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Point of Care Device Use in the Pediatric Emergency Department

This study has been completed.
Sponsor:
ClinicalTrials.gov Identifier:
NCT00285285
First Posted: February 1, 2006
Last Update Posted: February 1, 2006
The safety and scientific validity of this study is the responsibility of the study sponsor and investigators. Listing a study does not mean it has been evaluated by the U.S. Federal Government. Read our disclaimer for details.
Collaborators:
Karen A. Santucci
M. Douglas Baker
i-Stat Corporation
Information provided by:
Yale University
  Purpose
To compare the effect of “point-of-care” (POC) analysis of blood work with traditional laboratory methods on length of stay in a pediatric emergency department (PED).

Condition Intervention
Dehydration Seizure Gastroenteritis Hyperglycemia Device: Point of Care Device; i-Stat Analyzer

Study Type: Interventional
Study Design: Allocation: Randomized
Intervention Model: Single Group Assignment
Masking: None (Open Label)
Primary Purpose: Diagnostic
Official Title: A Randomized Trial to Assess the Efficacy of Point-of-Care Testing in Decreasing Length of Stay in a Pediatric Emergency Department

Further study details as provided by Yale University:

Primary Outcome Measures:
  • Total Length of Stay

Secondary Outcome Measures:
  • Time length for results return, disposition decision, time in ED proper

Estimated Enrollment: 200
Study Start Date: January 2004
Estimated Study Completion Date: August 2004
Detailed Description:
This study was a prospective, randomized controlled study of patients requiring blood work that a POC device was capable of performing. Length of time spent at various timepoints were prospectively recorded by a dedicated research assistant after randomization.
  Eligibility

Information from the National Library of Medicine

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Ages Eligible for Study:   up to 21 Years   (Child, Adult)
Sexes Eligible for Study:   All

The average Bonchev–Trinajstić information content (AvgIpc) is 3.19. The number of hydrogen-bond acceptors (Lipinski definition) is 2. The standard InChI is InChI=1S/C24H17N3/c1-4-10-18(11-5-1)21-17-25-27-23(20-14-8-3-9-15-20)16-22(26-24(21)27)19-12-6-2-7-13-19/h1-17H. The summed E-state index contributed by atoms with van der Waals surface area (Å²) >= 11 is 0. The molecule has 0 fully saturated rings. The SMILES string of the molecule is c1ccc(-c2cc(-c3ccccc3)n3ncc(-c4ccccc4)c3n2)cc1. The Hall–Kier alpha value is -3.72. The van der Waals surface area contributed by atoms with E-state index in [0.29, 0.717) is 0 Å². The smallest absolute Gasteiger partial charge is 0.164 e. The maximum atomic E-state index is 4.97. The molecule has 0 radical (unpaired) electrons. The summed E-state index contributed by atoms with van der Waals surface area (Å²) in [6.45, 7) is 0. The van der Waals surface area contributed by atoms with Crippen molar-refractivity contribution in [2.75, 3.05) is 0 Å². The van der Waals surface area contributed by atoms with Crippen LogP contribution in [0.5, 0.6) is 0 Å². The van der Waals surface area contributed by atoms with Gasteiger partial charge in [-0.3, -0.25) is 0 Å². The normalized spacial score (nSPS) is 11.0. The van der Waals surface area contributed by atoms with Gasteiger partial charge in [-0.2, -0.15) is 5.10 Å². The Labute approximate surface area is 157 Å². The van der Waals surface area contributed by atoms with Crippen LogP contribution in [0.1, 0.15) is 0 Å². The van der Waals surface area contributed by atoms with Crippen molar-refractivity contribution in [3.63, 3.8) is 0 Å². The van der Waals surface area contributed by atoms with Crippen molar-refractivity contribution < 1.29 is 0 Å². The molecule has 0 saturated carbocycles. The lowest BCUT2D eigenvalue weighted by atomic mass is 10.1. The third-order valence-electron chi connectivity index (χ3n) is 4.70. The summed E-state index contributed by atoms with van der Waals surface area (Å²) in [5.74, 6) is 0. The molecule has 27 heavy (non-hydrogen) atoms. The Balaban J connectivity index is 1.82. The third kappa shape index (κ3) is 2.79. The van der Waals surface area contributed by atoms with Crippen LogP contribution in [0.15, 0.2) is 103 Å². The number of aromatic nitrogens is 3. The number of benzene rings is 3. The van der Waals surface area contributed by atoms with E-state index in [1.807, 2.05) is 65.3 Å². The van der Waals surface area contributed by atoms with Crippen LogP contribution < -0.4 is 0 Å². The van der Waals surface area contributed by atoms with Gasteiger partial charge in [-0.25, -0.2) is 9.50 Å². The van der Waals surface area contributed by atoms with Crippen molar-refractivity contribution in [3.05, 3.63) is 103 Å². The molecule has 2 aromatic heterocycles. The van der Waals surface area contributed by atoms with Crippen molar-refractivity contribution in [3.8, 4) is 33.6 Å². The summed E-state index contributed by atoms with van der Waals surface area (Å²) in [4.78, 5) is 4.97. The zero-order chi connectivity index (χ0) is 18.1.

Accepts Healthy Volunteers:   Yes
Criteria

Inclusion Criteria:

  • Clinically requiring bloodwork capable by the POC device

Exclusion Criteria:

  • Requiring other bloodwork such as medication levels, WBC
  Contacts and Locations
Information from the National Library of Medicine

To learn more about this study, you or your doctor may contact the study research staff using the contact information provided by the sponsor.

Please refer to this study by its ClinicalTrials.gov identifier (NCT number): NCT00285285


Sponsors and Collaborators
Yale University
Karen A. Santucci
M. Douglas Baker
i-Stat Corporation
Investigators
Study Director: M. Douglas Baker, MD Yale University
  More Information

ClinicalTrials.gov Identifier: NCT00285285     History of Changes
Other Study ID Numbers: 25448
First Submitted: January 31, 2006
First Posted: February 1, 2006
Last Update Posted: February 1, 2006
Last Verified: January 2006

Keywords provided by Yale University:
Point-of-care Testing
Pediatric Emergency Department
Length of Stay
Efficiency

Additional relevant MeSH terms:
Emergencies
Seizures
Hyperglycemia
Gastroenteritis
Dehydration
Disease Attributes
Pathologic Processes
Epilepsy
Brain Diseases
Central Nervous System Diseases
Nervous System Diseases
Neurologic Manifestations
Signs and Symptoms
Glucose Metabolism Disorders
Metabolic Diseases
Gastrointestinal Diseases
Digestive System Diseases
Water-Electrolyte Imbalance